With the threat of $600 billion in automatic federal cuts scheduled to hit the military in January, the Charleston County Aviation Authority is marshaling support from local governments for the state and region’s military bases and installations.
By Andy Owens
Published June 4, 2012
The Charleston County Aviation Authority is concerned politics could be a big threat to the state and region’s military assets if mandated federal cuts go into effect in January.
Aviation board member and Charleston County Council Chairman Teddie Pryor asked for the special meeting Friday to express concerns over the automatic federal budget cuts of $1.2 trillion that would sever about $500 billion out of the nation’s military budget.
Charleston’s Military Assets
On Thursday, the Charleston Regional Business Journal is holding an event with a panel of business, state and military experts to discuss the state and regional military assets. For more information or to buy tickets for the June 7 Power Breakfast, click here.
Pryor handed out a list of military assets, including the Space and Naval Warfare Systems Center Atlantic, the Naval Weapons Station, U.S. Coast Guard, Joint Base Charleston, Beaufort Marine Air Station, Shaw Air Force Base and others.
“We’re going to do everything within our power to prevent the closure of the Charleston base,” said Aviation Authority Chairman and state Rep. Chip Limehouse.
Limehouse said the effort shouldn’t be limited to just Charleston, but should include other military bases and installations in South Carolina. Limehouse said that losing the Air Force base also would increase costs to operate Charleston International Airport, including security and runway repairs.
“We’ve had our cuts,” Limehouse said, referring to the closing of the Charleston Navy Base in 1996. “So I understand that we need more cuts in this country to balance the budget, and we do, but let’s close down the bases in Europe before we close down the bases in South Carolina.”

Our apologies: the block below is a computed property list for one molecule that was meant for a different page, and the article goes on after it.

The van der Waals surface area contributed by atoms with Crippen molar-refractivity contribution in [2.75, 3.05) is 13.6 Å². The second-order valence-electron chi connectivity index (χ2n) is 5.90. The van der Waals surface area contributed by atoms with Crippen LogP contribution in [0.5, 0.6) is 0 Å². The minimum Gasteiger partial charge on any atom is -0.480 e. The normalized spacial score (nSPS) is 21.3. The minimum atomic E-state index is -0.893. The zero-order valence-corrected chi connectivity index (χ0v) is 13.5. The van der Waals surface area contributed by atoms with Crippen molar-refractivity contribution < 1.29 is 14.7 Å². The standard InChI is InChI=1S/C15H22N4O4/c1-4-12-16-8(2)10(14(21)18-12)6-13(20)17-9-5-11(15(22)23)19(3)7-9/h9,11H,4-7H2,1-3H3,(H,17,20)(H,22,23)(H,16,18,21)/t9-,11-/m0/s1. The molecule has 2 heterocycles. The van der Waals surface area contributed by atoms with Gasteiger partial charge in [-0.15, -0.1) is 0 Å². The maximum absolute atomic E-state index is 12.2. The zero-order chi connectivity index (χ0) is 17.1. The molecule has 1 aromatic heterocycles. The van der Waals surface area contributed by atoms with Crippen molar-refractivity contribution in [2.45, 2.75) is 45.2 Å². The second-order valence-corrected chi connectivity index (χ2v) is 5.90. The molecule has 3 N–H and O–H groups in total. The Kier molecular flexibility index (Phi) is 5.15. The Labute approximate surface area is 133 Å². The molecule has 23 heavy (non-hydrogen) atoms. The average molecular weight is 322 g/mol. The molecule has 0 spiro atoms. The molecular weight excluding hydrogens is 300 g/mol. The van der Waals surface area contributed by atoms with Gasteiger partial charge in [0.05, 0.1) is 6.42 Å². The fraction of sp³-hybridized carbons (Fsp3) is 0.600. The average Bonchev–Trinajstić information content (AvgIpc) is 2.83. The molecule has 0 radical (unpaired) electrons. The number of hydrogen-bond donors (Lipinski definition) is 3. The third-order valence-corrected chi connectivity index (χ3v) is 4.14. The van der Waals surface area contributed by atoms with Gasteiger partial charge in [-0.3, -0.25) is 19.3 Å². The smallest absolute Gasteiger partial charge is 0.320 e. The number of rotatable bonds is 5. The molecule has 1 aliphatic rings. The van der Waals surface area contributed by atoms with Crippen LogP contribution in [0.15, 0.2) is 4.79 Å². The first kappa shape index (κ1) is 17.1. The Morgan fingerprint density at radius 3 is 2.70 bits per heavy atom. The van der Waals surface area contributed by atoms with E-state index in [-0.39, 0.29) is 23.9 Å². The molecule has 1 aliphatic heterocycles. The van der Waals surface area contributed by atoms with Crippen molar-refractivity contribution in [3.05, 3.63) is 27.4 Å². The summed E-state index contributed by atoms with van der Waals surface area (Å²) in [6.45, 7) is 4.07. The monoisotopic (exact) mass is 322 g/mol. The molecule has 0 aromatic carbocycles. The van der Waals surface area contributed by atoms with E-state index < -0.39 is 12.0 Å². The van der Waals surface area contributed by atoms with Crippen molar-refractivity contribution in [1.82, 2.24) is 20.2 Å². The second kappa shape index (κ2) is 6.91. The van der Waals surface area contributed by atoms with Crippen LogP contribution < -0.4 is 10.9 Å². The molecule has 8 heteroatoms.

Pryor said the region should consider hiring a consultant to lobby for South Carolina’s military assets in Washington, D.C., because other communities do the same. Limehouse agreed and said the closing of the nuclear sub base showed that politics often guides decisions on base closings rather than what makes military and logistical sense.
“It did not make any sense from a logistical or military standpoint to close Charleston, because we had a deep-water port; we had the shortest pull from the ocean,” Limehouse said. “It was all politics. It was 100% all politics. We were the ideal sub base, yet we were closed.”
Pryor said that during a recent stop in Charleston, Sen. Lindsey Graham urged Charleston leaders to let executive officials know that South Carolina does not want any cuts to its military installations.
Pryor said suggestions that officials should wait until the November election are misguided because the community and public officials should hold the federal decision-makers accountable regardless of who is in the White House.
“Sen. Graham is on a mission,” he said. “It’s time Congress as well as the Senate as well as our two presidential candidates tell us what they are going to do. As the senator said, we don’t need to wait until January, because it will be too late.”
By a consensus, the Aviation Authority agreed to work with municipal and county governments to draft a resolution opposing cuts and expressing a desire to grow the military presence in Charleston and South Carolina. Specifically, board members wanted to support the recruitment of the U.S. Africa Command that is scheduled to close in Europe and be moved to America.
“I think the Aviation Authority is prepared to stand shoulder-to-shoulder with the senator and with County Council, and I’ll speak for the legislative delegation too,” Limehouse. “We’re going to stand should-to-shoulder with the senator.”
Reach Andy Owens at 843-849-3142.